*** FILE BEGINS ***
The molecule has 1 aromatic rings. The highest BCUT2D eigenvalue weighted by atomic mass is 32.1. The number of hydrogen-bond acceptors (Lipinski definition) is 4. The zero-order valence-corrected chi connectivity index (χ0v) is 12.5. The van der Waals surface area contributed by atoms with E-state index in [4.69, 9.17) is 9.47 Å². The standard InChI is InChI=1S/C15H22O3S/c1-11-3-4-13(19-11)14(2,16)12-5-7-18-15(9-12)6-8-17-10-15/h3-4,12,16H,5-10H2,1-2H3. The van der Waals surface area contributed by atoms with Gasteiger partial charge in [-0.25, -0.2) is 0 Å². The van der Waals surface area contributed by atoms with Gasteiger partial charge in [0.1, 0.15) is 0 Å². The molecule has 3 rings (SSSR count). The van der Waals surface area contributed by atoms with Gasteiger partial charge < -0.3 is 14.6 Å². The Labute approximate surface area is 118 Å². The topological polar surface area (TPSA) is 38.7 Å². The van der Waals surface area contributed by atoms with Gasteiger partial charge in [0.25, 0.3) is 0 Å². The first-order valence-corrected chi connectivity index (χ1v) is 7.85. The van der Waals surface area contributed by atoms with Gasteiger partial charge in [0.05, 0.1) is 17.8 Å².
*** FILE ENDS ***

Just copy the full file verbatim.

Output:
The molecule has 1 aromatic rings. The highest BCUT2D eigenvalue weighted by atomic mass is 32.1. The number of hydrogen-bond acceptors (Lipinski definition) is 4. The zero-order valence-corrected chi connectivity index (χ0v) is 12.5. The van der Waals surface area contributed by atoms with E-state index in [4.69, 9.17) is 9.47 Å². The standard InChI is InChI=1S/C15H22O3S/c1-11-3-4-13(19-11)14(2,16)12-5-7-18-15(9-12)6-8-17-10-15/h3-4,12,16H,5-10H2,1-2H3. The van der Waals surface area contributed by atoms with Gasteiger partial charge in [-0.25, -0.2) is 0 Å². The van der Waals surface area contributed by atoms with Gasteiger partial charge in [0.1, 0.15) is 0 Å². The molecule has 3 rings (SSSR count). The van der Waals surface area contributed by atoms with Gasteiger partial charge < -0.3 is 14.6 Å². The Labute approximate surface area is 118 Å². The topological polar surface area (TPSA) is 38.7 Å². The van der Waals surface area contributed by atoms with Gasteiger partial charge in [0.25, 0.3) is 0 Å². The first-order valence-corrected chi connectivity index (χ1v) is 7.85. The van der Waals surface area contributed by atoms with Gasteiger partial charge in [0.05, 0.1) is 17.8 Å².